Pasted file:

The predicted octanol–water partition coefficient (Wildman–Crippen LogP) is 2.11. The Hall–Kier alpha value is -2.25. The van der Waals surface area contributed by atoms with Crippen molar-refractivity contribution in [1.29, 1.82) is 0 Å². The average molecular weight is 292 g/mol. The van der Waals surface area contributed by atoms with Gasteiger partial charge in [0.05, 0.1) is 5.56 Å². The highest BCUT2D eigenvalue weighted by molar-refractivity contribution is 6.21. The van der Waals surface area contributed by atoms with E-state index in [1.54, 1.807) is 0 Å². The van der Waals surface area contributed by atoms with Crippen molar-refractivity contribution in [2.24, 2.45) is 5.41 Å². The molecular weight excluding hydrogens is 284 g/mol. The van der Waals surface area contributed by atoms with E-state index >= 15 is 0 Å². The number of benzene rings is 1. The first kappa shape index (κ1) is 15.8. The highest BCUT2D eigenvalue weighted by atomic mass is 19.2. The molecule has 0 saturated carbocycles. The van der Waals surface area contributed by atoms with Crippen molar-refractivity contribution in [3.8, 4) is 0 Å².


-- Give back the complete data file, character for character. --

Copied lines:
The predicted octanol–water partition coefficient (Wildman–Crippen LogP) is 2.11. The Hall–Kier alpha value is -2.25. The van der Waals surface area contributed by atoms with Crippen molar-refractivity contribution in [1.29, 1.82) is 0 Å². The average molecular weight is 292 g/mol. The van der Waals surface area contributed by atoms with Gasteiger partial charge in [0.05, 0.1) is 5.56 Å². The highest BCUT2D eigenvalue weighted by molar-refractivity contribution is 6.21. The van der Waals surface area contributed by atoms with E-state index in [1.54, 1.807) is 0 Å². The van der Waals surface area contributed by atoms with Crippen molar-refractivity contribution in [2.24, 2.45) is 5.41 Å². The molecular weight excluding hydrogens is 284 g/mol. The van der Waals surface area contributed by atoms with E-state index >= 15 is 0 Å². The number of benzene rings is 1. The first kappa shape index (κ1) is 15.8. The highest BCUT2D eigenvalue weighted by atomic mass is 19.2. The molecule has 0 saturated carbocycles. The van der Waals surface area contributed by atoms with Crippen molar-refractivity contribution in [3.8, 4) is 0 Å².